NEW YORK/WASHINGTON (Reuters) - The U.S. Securities and Exchange Commission on Thursday stood by a decision blocking an exchange-traded fund that would have tracked bitcoin, citing concerns about market manipulation.
The securities regulator found "unpersuasive" arguments that the bitcoin ETF proposed by Cameron and Tyler Winklevoss, the twin brothers who founded crypto exchange Gemini Trust Co LLC, would be sufficiently protected from manipulation, it said in a 92-page analysis posted on its website bit.ly/2K3GoWG
“Regulated bitcoin-related markets are in the early stages of their development,” the SEC said, saying that it “cannot...conclude that bitcoin markets are uniquely resistant to manipulation.”
But the SEC did not completely shut the door to such products coming to market once the bitcoin market has matured, offering some hope for at least five other bitcoin ETF proposals that are still pending before the regulator.
Bitcoin turned negative after the SEC’s ruling, and last traded down 2.9 percent.
The virtual currency can be used to move money around the world quickly and with relative anonymity, without the need for a central authority, such as a bank or government. A fund holding the currency could attract more investors and push its price higher.
The SEC said there was not enough evidence that efforts to thwart manipulation of the ETF’s price or that of the underlying bitcoin market would be successful.
The SEC had blocked the Winklevoss ETF from coming to market in March 2017, but then faced an appeal from exchange operator CBOE’s Bats exchange, which applied to list the ETF.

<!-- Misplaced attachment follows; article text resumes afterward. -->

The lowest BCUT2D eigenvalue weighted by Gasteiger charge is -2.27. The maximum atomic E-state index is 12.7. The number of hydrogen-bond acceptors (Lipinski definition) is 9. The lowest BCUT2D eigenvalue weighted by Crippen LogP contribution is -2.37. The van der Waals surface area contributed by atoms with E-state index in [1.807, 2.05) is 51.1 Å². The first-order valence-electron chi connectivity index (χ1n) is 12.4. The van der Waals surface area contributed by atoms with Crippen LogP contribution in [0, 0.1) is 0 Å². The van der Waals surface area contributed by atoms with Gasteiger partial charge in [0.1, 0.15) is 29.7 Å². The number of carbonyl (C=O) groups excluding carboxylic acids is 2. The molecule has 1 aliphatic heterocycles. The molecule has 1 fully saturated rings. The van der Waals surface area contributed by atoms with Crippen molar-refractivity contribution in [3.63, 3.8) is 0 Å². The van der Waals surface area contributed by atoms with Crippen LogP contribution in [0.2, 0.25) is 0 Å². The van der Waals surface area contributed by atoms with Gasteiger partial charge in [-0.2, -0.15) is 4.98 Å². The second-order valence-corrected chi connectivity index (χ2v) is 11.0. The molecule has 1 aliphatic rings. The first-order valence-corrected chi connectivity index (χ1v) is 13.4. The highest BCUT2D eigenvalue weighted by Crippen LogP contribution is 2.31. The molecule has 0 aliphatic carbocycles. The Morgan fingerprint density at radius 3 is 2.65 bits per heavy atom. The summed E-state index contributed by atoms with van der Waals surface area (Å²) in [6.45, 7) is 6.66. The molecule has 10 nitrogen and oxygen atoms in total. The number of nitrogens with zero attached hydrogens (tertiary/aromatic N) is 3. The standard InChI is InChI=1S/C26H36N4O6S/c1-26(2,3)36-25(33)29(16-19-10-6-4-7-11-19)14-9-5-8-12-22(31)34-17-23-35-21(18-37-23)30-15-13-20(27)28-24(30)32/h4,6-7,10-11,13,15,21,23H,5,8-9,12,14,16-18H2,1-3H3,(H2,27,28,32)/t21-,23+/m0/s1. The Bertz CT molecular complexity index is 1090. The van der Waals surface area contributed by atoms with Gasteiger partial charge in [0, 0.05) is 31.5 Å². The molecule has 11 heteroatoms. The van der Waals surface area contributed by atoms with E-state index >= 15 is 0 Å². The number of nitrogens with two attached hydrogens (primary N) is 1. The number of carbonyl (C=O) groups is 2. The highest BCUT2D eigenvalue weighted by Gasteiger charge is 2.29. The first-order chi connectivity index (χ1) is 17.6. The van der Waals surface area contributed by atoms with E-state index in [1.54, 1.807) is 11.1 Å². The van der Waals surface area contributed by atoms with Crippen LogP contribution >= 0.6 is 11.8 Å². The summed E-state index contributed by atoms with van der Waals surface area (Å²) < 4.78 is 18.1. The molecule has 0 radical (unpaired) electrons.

The CBOE said it was reviewing both the SEC’s notice and Commissioner Hester Peirce’s dissent.
“Investors are better served by products traded on a regulated securities market and protected by robust securities laws and we will continue to work with the SEC and ETF issuers to construct a fully regulated product,” said Chris Concannon, chief operating officer of CBOE Global Markets.
The parties can appeal the SEC’s decision in federal court.
Gemini did not immediately respond to requests for comment.
The Winklevoss twins are best known for their feud with Facebook Inc founder Mark Zuckerberg over whether he stole the idea for what became the world’s most popular social networking website from them. The former Olympic rowers ultimately settled their legal dispute, which was dramatized in the 2010 film “The Social Network.”
The SEC’s decision to block the ETF was voted for 3-1 by its sitting commissioners, with Peirce voting against. In a statement, Peirce said she believed the product met the legal standard.
“More institutional participation would ameliorate many of the Commission’s concerns with the bitcoin market that underlie its disapproval order,” she said, adding that the ruling “sends a strong signal that innovation is unwelcome in our markets.”
Reporting by Trevor Hunnicutt in New York and Michelle Price in Washington; additional reporting by Anna Irrera in New York; editing by Phil Berlowitz and Leslie Adler